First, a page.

It does not give answers about our current situation, but it puts some things in perspective. I like its musings on political philosophy. Something resonates with our times. See the example below.
He [the officeholder] knows that all these selfish individuals and groups within the electorate are pursuing their own self-interests. He knows, too, that their support for him in the future will be incumbent upon his support for those private, selfish, self-interests.
[...] And he knows, finally, that the sovereign voters are ungrateful, that while they will forget the things he has done for them, they will never forget the things he has done to them. How to resolve this dilemma?
[...] Do as little as you can about emotional political issues. For every time you make a political decision on such issues, somebody wins, somebody loses. Those who win are forgetful. On election day they are out of town, they forget to vote, or they have acquired new concerns about which you have done nothing as yet. But those who lose will remember you. They will mush through five feet of snow to get to the polling place, they will get an absentee ballot to vote against you, if they have to leave town, and they will publicize your dereliction of duty to all who will listen.Note:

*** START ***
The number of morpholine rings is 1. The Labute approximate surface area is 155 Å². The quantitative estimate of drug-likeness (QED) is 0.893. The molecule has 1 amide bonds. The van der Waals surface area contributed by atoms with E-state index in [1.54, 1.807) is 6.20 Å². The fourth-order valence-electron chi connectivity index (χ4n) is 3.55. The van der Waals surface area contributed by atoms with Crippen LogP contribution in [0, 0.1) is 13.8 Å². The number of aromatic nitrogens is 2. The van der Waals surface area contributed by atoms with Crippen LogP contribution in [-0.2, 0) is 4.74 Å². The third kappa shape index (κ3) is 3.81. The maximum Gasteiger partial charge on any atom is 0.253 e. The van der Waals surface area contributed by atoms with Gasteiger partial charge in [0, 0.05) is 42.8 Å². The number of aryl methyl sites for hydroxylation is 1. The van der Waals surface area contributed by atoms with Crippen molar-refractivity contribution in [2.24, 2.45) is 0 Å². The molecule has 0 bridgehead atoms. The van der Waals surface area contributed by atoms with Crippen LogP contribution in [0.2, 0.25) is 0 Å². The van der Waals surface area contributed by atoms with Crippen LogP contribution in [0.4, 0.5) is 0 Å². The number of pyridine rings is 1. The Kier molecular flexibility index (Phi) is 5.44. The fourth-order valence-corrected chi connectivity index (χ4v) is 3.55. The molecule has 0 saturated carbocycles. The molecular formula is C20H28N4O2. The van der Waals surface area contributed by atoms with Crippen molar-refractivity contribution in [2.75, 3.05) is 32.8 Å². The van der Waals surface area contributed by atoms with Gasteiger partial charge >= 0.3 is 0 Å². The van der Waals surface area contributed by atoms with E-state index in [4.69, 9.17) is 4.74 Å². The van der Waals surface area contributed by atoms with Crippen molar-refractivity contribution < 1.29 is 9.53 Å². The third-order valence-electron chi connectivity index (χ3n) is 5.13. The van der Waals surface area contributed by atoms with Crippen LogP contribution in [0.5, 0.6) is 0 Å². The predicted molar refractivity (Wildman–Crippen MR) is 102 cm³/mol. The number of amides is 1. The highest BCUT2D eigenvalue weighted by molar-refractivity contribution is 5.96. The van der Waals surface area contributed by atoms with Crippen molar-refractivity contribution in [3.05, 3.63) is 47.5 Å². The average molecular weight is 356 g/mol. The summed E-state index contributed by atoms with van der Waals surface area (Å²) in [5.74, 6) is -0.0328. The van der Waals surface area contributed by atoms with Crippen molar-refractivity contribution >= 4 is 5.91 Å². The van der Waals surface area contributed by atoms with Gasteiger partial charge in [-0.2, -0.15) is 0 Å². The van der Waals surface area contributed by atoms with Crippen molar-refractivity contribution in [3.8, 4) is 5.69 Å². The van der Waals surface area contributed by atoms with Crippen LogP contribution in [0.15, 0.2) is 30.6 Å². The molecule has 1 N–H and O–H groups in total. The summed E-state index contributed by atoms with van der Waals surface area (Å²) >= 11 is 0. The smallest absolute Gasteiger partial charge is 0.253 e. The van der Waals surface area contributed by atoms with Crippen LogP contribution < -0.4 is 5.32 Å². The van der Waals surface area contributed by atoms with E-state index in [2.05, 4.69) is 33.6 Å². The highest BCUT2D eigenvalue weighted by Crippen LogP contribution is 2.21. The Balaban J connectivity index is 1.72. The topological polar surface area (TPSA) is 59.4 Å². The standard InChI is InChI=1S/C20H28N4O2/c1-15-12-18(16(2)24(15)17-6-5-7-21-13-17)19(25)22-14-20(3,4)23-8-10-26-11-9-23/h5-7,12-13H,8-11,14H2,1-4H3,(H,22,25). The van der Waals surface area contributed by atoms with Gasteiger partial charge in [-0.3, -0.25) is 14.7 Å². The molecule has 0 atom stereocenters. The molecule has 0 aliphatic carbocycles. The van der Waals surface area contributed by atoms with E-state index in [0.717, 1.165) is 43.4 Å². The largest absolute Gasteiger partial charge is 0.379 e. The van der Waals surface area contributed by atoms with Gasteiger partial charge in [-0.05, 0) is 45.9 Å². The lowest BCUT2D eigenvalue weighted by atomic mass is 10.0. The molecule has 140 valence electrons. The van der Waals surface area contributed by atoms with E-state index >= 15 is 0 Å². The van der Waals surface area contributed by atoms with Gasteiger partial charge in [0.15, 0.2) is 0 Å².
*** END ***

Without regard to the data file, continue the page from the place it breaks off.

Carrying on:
Above all, do not raise issues of ideology or philosophy if you want to remain in public office for very long. Those are the things which excite and incite the electorate the most. Instead, concern yourself with materialistic matters. Trim the trees, repair the curbs, get the children a summer job, lower the taxes on the property, and avoid broad social issues and questions, for while the sovereign voters will demand that you take public positions on such issues, they will not vote for you or against you on election day on the basis of your stand. Instead, they will return you to public office or reject you for public office on the basis of how well you have served their private interests.
There are several interesting YouTube videos about mayor Daley: